USDA/OIG-Audit No. 24601-05-Hy Page 8

7 Specified risk materials are prohibited from use for human food. The materials include the brain, skull, eyes, trigeminal ganglia, spinal cord, vertebral column (excluding the vertebrae of the tail, the traverse processes of the thoracic and lumbar vertebrae, and the wings of the sacrum), dorsal root ganglia of cattle 30 months of age and older, tonsils, and distal ileum of the small intestine of all cattle.

Canadian inspection officials adequately implemented FSIS’ rules regarding BSE and specified risk materials.7

• Serious Concerns Continue in 2005. In May 2005, FSIS initiated a more thorough examination of the Canadian inspection system. FSIS visited 35 establishments, which included 3 meat slaughter establishments, 21 meat and poultry processing establishments, and 11 meat and poultry establishments that had both slaughter and processing operations. FSIS also evaluated operations for residue and microbiological testing at 12 laboratories. The review was completed in June 2005, and FSIS officials continued to find a number of deficiencies that call into question the equivalence of the Canadian inspection system. As in 2003, the deficiencies included the insufficient implementation of sanitation controls and HACCP requirements by establishments and the lack of enforcement in these areas by Canadian inspection officials. FSIS officials noted, but did not report, less than daily inspection at 17 processing establishments.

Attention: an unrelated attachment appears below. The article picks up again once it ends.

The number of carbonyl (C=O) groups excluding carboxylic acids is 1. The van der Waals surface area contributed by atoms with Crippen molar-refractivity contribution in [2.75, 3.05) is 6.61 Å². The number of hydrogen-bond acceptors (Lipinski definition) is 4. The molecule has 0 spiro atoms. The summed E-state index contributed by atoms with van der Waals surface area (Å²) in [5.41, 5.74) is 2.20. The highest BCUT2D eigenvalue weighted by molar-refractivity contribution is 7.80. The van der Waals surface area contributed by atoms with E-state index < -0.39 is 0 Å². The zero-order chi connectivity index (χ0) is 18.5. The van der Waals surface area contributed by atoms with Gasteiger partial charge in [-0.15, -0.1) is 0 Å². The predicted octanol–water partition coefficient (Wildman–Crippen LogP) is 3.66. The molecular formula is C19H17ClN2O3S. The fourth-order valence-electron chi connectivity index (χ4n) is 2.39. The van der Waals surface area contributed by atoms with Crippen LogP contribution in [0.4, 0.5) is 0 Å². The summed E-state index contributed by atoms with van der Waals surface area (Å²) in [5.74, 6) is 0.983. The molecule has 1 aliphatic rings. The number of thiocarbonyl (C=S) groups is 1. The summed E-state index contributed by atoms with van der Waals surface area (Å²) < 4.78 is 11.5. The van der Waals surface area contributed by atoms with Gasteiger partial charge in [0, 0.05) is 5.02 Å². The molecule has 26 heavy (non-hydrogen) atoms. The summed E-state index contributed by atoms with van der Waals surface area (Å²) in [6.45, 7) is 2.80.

- In 21 of the 35 establishments, FSIS officials found that the Canadian inspection system did not have adequate sanitation controls. FSIS continued to find that Canadian establishments did not ensure sanitation controls were adequately implemented or evaluated for effectiveness. In addition, the establishments did not take corrective actions when sanitation controls failed to prevent direct product contamination or adulteration and did not maintain daily records of these activities.



- FSIS officials found that Canadian inspection officials did not implement certain HACCP requirements in 19 of the 35 establishments. FSIS again found that Canadian establishments were deficient in validating their HACCP plans, documenting corrective actions, and reassessing the adequacy of the plans.

- As part of the review of specific establishments, FSIS again evaluated whether Canadian inspection officials adequately enforced FSIS requirements. FSIS officials found that the Canadian inspection system did not have adequate controls to ensure FSIS requirements were enforced. FSIS officials identified deficiencies in the areas of sanitation controls and HACCP requirements that had not been previously noted by Canadian inspection officials. This condition occurred in 29 of the 35 establishments visited by FSIS officials.

USDA/OIG-Audit No. 24601-05-Hy Page 9